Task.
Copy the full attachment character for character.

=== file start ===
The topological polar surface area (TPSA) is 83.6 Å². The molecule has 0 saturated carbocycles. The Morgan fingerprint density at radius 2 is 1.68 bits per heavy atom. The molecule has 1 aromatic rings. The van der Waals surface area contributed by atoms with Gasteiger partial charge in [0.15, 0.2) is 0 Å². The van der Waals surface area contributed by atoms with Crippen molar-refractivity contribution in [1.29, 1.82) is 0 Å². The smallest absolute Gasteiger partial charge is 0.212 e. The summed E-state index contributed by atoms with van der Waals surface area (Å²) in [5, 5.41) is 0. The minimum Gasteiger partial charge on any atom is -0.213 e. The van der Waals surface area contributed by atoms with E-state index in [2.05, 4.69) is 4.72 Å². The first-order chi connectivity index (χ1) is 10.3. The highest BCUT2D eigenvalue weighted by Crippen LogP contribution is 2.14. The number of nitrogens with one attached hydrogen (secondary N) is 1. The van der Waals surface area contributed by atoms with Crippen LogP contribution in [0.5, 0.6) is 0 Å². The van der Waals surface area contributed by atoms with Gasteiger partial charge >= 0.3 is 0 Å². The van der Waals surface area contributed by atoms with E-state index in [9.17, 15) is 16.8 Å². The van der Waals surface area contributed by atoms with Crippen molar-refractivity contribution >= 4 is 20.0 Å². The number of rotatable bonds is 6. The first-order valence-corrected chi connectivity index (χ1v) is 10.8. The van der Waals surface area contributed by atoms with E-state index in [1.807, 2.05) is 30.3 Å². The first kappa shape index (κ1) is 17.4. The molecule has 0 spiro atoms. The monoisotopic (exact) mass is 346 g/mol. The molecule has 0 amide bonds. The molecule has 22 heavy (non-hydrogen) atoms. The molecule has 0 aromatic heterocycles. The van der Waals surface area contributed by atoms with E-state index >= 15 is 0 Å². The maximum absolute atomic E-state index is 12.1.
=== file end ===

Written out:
The topological polar surface area (TPSA) is 83.6 Å². The molecule has 0 saturated carbocycles. The Morgan fingerprint density at radius 2 is 1.68 bits per heavy atom. The molecule has 1 aromatic rings. The van der Waals surface area contributed by atoms with Gasteiger partial charge in [0.15, 0.2) is 0 Å². The van der Waals surface area contributed by atoms with Crippen molar-refractivity contribution in [1.29, 1.82) is 0 Å². The smallest absolute Gasteiger partial charge is 0.212 e. The summed E-state index contributed by atoms with van der Waals surface area (Å²) in [5, 5.41) is 0. The minimum Gasteiger partial charge on any atom is -0.213 e. The van der Waals surface area contributed by atoms with E-state index in [2.05, 4.69) is 4.72 Å². The first-order chi connectivity index (χ1) is 10.3. The highest BCUT2D eigenvalue weighted by Crippen LogP contribution is 2.14. The number of nitrogens with one attached hydrogen (secondary N) is 1. The van der Waals surface area contributed by atoms with Crippen LogP contribution in [0.5, 0.6) is 0 Å². The van der Waals surface area contributed by atoms with Gasteiger partial charge >= 0.3 is 0 Å². The van der Waals surface area contributed by atoms with E-state index in [9.17, 15) is 16.8 Å². The van der Waals surface area contributed by atoms with Crippen molar-refractivity contribution >= 4 is 20.0 Å². The number of rotatable bonds is 6. The first-order valence-corrected chi connectivity index (χ1v) is 10.8. The van der Waals surface area contributed by atoms with E-state index in [1.807, 2.05) is 30.3 Å². The first kappa shape index (κ1) is 17.4. The molecule has 0 spiro atoms. The monoisotopic (exact) mass is 346 g/mol. The molecule has 0 amide bonds. The molecule has 22 heavy (non-hydrogen) atoms. The molecule has 0 aromatic heterocycles. The van der Waals surface area contributed by atoms with E-state index >= 15 is 0 Å². The maximum absolute atomic E-state index is 12.1.